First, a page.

On March 1, 2013, the Office of Management and Budget (OMB will sequester approximately $85 billion in Fiscal Year 2013 spending as mandated by the Budget Control Act (BCA) of 2011.
OMB recently calculated that sequestration will require an annual reduction of roughly 5 percent for nondefense programs and roughly 8 percent for defense programs. However, given that these cuts must be achieved over only seven months instead of 12, the effective percentage reductions will be approximately 9 percent for nondefense programs and 13 percent for defense programs. These large and arbitrary cuts will have severe impacts across the government.
This overview on sequestration and its effects on special populations includes information related to: Medicaid, Social Security, and CHIP programs; Medicare; the Substance Abuse and Mental Health Services Administration (SAMHSA); Education and Special education (IDEA); the Head Start Program; and Housing.
Medicaid, Social Security, and CHIP: While Medicaid, Social Security, and the State Children’s Health Insurance Program (CHIP) are exempt from the talks, most other health programs will be affected.
While Social Security payments are not affected, sequestration would force the Social Security Administration (SSA) to furlough most of their workforce, causing SSA offices to close earlier or permanently. Beneficiaries who visit these offices or call the 1-800 number will most likely have to wait longer for services. The furlough would also impact the ability of disability claims, retirement claims, and disability hearings to be processed.
Medicare: The sequester includes a two percent cut to Medicare, as well as much larger cuts to federal healthcare agencies. The Medicare cut is big — $11 billion just this year, according to the White House budget office. These cuts will affect those who receive Medicare, including Dual Eligible’s (those who receive both Medicare and Medicaid).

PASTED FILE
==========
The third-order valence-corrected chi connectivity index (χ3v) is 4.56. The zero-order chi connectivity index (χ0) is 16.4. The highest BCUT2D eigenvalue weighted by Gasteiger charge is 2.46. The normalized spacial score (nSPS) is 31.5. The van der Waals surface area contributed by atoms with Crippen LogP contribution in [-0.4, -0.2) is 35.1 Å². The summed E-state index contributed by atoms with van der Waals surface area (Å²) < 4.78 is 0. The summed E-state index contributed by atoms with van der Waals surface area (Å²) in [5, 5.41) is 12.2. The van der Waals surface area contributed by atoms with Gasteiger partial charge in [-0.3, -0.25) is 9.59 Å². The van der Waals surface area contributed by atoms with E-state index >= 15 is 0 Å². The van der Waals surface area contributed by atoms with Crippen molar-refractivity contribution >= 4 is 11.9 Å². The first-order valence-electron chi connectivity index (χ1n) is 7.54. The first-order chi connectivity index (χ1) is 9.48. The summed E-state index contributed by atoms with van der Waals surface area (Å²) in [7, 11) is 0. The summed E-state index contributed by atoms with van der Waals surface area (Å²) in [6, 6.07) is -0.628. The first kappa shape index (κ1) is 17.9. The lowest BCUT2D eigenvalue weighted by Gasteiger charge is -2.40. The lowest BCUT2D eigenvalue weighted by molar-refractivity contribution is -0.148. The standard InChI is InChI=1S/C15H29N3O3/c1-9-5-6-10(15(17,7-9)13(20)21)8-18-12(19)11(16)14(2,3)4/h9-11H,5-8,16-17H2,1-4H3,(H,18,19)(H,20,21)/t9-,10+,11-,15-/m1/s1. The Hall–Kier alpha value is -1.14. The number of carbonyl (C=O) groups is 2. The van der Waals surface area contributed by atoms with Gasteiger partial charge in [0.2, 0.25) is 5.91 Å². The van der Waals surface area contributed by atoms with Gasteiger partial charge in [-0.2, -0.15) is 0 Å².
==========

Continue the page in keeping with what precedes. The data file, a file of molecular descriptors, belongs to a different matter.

This would also result in billions of dollars in lost revenues to Medicare doctors, hospitals, and other providers, who will only be reimbursed at 98 cents on the dollar for their services to Medicare beneficiaries.
Substance Abuse and Mental Health Services Administration (SAMHSA): Sequestration would reduce access to behavioral healthcare. If sequestration takes effect, up to 373,000 seriously mentally ill adults and seriously emotionally disturbed children could go untreated. This would likely lead to increased hospitalizations, involvement in the criminal justice system, and homelessness for these individuals.
In addition, close to 8,900 homeless persons with serious mental illness would not get outreach, treatment, housing, and support they need through the Projects for Assistance in Transition from Homelessness (PATH) program. Admissions to inpatient facilities for people in need of critical addiction services could be reduced by 109,000, and almost 91,000 fewer people could receive substance abuse treatment services.
Education and Special education (IDEA):
Title I: Title I education funds would be eliminated for more than 2,700 schools, cutting support for nearly 1.2 million disadvantaged students. This funding reduction would put the jobs of approximately 10,000 teachers and aides at risk. Students would lose access to individual instruction, afterschool programs, and other interventions that help close achievement gaps.
Special Education (IDEA): Cuts to special education funding would eliminate Federal support for more than 7,200 teachers, aides, and other staff who provide essential instruction and support to preschool and school-aged students with disabilities.
Head Start: Head Start and Early Head Start services would be eliminated for approximately 70,000 children, reducing access to critical early education. Community and faith based organizations, small businesses, local governments, and school systems would have to lay off over 14,000 teachers, teacher assistants, and other staff.